Some popular-level Christian writers have recently argued that modern-day Christians should emulate the early church in selling all of their possessions and giving to the poor. This is based in part on their interpretation of the description of the nascent Christian community in Jerusalem (Acts 2:42-47) and in part on Jesus’ instructions to the rich young ruler to sell everything and follow him (Mark 10:17-27 and pars.; note that in no one Gospel is the man ever described as rich and young and a ruler — we only get this description by combining the descriptions across the Synoptic accounts).
Clement of Alexandria (150-215), in his Quis Diver Salvetur (“Who is the Rich Man that May be Saved?”), offers the following insight into the matter:
For if no one had anything, what room would be left among men for giving? And how can this dogma fail to be found plainly opposed to and conflicting with many other excellent teachings of the Lord? “Make to yourselves friends of the mammon of unrighteousness, that when ye fail, they may receive you into the everlasting habitations.” “Acquire treasures in heaven, where neither moth nor rust destroys, nor thieves break through.” How could one give food to the hungry, and drink to the thirsty, clothe the naked, and shelter the houseless, for not doing which He threatens with fire and the outer darkness, if each man first divested himself of all these things? Nay, He bids Zaccheus and Matthew, the rich tax-gathers, entertain Him hospitably. And He does not bid them part with their property, but, applying the just and removing the unjust judgment, He subjoins, “To-day salvation has come to this house, forasmuch as he also is a son of Abraham.” He so praises the use of property as to enjoin, along with this addition, the giving a share of it, to give drink to the thirsty, bread to the hungry, to take the houseless in, and clothe the naked. But if it is not possible to supply those needs without substance, and He bids people abandon their substance, what else would the Lord be doing than exhorting to give and not to give the same things, to feed and not to feed, to take in and to shut out, to share and not to share? Which were the most irrational of all things. (Quis. Div. 13)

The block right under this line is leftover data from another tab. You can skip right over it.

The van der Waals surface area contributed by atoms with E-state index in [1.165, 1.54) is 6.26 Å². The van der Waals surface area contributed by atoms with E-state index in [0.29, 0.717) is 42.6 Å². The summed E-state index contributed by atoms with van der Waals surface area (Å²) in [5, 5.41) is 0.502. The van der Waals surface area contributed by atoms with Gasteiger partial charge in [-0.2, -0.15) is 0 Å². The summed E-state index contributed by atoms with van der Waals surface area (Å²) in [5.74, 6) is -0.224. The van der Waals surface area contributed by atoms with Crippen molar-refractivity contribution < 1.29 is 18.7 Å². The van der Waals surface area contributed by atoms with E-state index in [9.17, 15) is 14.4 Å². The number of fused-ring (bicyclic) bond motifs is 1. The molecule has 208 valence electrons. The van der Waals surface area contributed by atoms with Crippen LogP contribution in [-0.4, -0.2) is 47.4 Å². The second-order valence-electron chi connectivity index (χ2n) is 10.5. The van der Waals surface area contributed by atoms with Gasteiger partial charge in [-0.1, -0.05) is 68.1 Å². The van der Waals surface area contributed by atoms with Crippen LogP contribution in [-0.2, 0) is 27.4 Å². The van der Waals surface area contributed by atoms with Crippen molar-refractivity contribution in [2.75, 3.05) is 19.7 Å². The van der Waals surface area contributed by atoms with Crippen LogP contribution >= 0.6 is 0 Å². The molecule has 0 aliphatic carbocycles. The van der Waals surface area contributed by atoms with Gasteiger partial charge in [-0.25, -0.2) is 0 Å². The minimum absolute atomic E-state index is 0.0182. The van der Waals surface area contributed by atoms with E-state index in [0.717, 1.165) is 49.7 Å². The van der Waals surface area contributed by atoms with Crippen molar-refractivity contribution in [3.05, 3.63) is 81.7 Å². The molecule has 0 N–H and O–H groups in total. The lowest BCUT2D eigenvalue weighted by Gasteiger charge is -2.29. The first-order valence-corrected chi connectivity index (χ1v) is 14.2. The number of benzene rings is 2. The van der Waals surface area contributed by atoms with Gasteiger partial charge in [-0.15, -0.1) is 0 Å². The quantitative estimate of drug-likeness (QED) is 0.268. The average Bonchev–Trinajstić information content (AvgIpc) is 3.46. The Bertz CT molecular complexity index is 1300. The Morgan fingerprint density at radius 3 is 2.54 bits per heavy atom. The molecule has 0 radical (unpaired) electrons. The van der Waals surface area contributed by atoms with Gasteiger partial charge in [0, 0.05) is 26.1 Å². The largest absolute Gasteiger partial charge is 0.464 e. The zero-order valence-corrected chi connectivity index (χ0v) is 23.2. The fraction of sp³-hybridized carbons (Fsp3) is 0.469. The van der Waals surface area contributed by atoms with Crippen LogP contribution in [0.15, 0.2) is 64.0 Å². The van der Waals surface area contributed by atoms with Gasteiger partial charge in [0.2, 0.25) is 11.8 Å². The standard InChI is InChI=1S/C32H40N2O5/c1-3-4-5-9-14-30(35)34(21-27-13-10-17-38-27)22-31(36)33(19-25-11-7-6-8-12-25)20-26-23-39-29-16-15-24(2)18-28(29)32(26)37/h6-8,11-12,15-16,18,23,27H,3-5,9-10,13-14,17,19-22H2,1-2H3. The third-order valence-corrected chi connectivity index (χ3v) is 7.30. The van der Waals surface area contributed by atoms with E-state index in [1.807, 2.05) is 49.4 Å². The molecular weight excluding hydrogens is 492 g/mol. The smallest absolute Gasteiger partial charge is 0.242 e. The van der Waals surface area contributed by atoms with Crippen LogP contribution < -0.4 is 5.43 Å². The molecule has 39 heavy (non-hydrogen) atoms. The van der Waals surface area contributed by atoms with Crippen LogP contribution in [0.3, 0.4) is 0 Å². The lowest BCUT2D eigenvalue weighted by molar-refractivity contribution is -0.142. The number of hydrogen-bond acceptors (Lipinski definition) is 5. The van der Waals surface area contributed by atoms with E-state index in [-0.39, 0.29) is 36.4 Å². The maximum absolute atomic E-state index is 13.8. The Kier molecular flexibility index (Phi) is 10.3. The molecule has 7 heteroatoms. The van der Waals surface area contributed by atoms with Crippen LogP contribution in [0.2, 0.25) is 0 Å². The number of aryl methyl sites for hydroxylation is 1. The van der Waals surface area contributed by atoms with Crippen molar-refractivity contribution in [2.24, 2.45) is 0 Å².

Clement goes on to insist that it is not the presence or absence of wealth that is the matter, so much as it is the heart condition towards money that God is most concerned with. So, on the one hand, Jesus is not making a “literal” command to sell everything (nor did the early church actually do this, as a close reading of Acts makes evident). But, on the other hand, this is hardly an endorsement of the American dream: Jesus calls for sacrificial, significant, intentional giving to those in need. If only Christians were known first and foremost for this quality in our day…